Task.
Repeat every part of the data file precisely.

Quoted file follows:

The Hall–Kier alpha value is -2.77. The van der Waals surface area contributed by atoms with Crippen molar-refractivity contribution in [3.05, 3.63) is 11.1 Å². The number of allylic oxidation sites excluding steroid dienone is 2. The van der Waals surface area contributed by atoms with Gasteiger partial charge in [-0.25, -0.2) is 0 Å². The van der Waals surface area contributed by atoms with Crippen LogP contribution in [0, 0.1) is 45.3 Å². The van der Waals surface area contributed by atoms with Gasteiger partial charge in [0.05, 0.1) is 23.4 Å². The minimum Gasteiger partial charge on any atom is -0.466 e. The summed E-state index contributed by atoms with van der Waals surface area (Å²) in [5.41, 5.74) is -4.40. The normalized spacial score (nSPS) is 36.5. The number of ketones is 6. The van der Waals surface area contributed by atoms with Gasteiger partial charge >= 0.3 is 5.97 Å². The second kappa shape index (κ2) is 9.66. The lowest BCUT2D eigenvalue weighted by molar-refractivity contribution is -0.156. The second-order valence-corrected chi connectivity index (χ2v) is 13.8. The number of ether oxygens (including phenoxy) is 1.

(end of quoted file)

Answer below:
The Hall–Kier alpha value is -2.77. The van der Waals surface area contributed by atoms with Crippen molar-refractivity contribution in [3.05, 3.63) is 11.1 Å². The number of allylic oxidation sites excluding steroid dienone is 2. The van der Waals surface area contributed by atoms with Gasteiger partial charge in [-0.25, -0.2) is 0 Å². The van der Waals surface area contributed by atoms with Crippen LogP contribution in [0, 0.1) is 45.3 Å². The van der Waals surface area contributed by atoms with Gasteiger partial charge in [0.05, 0.1) is 23.4 Å². The minimum Gasteiger partial charge on any atom is -0.466 e. The summed E-state index contributed by atoms with van der Waals surface area (Å²) in [5.41, 5.74) is -4.40. The normalized spacial score (nSPS) is 36.5. The number of ketones is 6. The van der Waals surface area contributed by atoms with Gasteiger partial charge >= 0.3 is 5.97 Å². The second kappa shape index (κ2) is 9.66. The lowest BCUT2D eigenvalue weighted by molar-refractivity contribution is -0.156. The second-order valence-corrected chi connectivity index (χ2v) is 13.8. The number of ether oxygens (including phenoxy) is 1.